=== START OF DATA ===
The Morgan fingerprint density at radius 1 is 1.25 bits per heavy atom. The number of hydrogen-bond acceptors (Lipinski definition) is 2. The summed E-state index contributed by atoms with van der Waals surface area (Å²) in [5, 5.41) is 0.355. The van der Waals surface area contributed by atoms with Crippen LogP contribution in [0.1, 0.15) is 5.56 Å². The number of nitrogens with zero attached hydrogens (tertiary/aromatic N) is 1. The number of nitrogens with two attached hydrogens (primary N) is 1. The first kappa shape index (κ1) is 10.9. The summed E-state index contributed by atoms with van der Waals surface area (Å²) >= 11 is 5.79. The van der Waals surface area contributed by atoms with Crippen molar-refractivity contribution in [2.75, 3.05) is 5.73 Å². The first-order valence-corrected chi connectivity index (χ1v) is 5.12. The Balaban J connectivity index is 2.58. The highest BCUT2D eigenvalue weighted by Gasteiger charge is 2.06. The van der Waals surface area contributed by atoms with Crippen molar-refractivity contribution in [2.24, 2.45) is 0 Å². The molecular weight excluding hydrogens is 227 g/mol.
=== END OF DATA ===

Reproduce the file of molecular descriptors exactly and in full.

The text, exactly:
The Morgan fingerprint density at radius 1 is 1.25 bits per heavy atom. The number of hydrogen-bond acceptors (Lipinski definition) is 2. The summed E-state index contributed by atoms with van der Waals surface area (Å²) in [5, 5.41) is 0.355. The van der Waals surface area contributed by atoms with Crippen LogP contribution in [0.1, 0.15) is 5.56 Å². The number of nitrogens with zero attached hydrogens (tertiary/aromatic N) is 1. The number of nitrogens with two attached hydrogens (primary N) is 1. The first kappa shape index (κ1) is 10.9. The summed E-state index contributed by atoms with van der Waals surface area (Å²) >= 11 is 5.79. The van der Waals surface area contributed by atoms with Crippen molar-refractivity contribution in [2.75, 3.05) is 5.73 Å². The first-order valence-corrected chi connectivity index (χ1v) is 5.12. The Balaban J connectivity index is 2.58. The highest BCUT2D eigenvalue weighted by Gasteiger charge is 2.06. The van der Waals surface area contributed by atoms with Crippen molar-refractivity contribution in [2.24, 2.45) is 0 Å². The molecular weight excluding hydrogens is 227 g/mol.